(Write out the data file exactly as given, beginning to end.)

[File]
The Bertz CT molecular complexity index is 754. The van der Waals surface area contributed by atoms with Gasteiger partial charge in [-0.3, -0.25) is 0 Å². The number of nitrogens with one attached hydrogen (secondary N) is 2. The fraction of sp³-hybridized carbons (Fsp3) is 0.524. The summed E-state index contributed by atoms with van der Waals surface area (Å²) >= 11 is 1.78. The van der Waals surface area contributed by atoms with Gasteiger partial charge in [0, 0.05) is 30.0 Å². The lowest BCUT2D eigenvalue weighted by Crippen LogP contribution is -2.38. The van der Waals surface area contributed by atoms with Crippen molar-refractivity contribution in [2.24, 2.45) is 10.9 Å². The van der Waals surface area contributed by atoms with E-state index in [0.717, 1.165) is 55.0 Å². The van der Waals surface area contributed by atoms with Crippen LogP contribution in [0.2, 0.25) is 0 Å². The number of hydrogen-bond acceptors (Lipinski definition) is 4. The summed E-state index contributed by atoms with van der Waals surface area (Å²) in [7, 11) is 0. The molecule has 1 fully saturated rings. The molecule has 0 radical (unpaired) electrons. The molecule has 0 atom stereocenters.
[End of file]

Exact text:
The Bertz CT molecular complexity index is 754. The van der Waals surface area contributed by atoms with Gasteiger partial charge in [-0.3, -0.25) is 0 Å². The number of nitrogens with one attached hydrogen (secondary N) is 2. The fraction of sp³-hybridized carbons (Fsp3) is 0.524. The summed E-state index contributed by atoms with van der Waals surface area (Å²) >= 11 is 1.78. The van der Waals surface area contributed by atoms with Gasteiger partial charge in [0, 0.05) is 30.0 Å². The lowest BCUT2D eigenvalue weighted by Crippen LogP contribution is -2.38. The van der Waals surface area contributed by atoms with Crippen molar-refractivity contribution in [2.24, 2.45) is 10.9 Å². The van der Waals surface area contributed by atoms with E-state index in [0.717, 1.165) is 55.0 Å². The van der Waals surface area contributed by atoms with Crippen LogP contribution in [0.2, 0.25) is 0 Å². The number of hydrogen-bond acceptors (Lipinski definition) is 4. The summed E-state index contributed by atoms with van der Waals surface area (Å²) in [7, 11) is 0. The molecule has 1 fully saturated rings. The molecule has 0 radical (unpaired) electrons. The molecule has 0 atom stereocenters.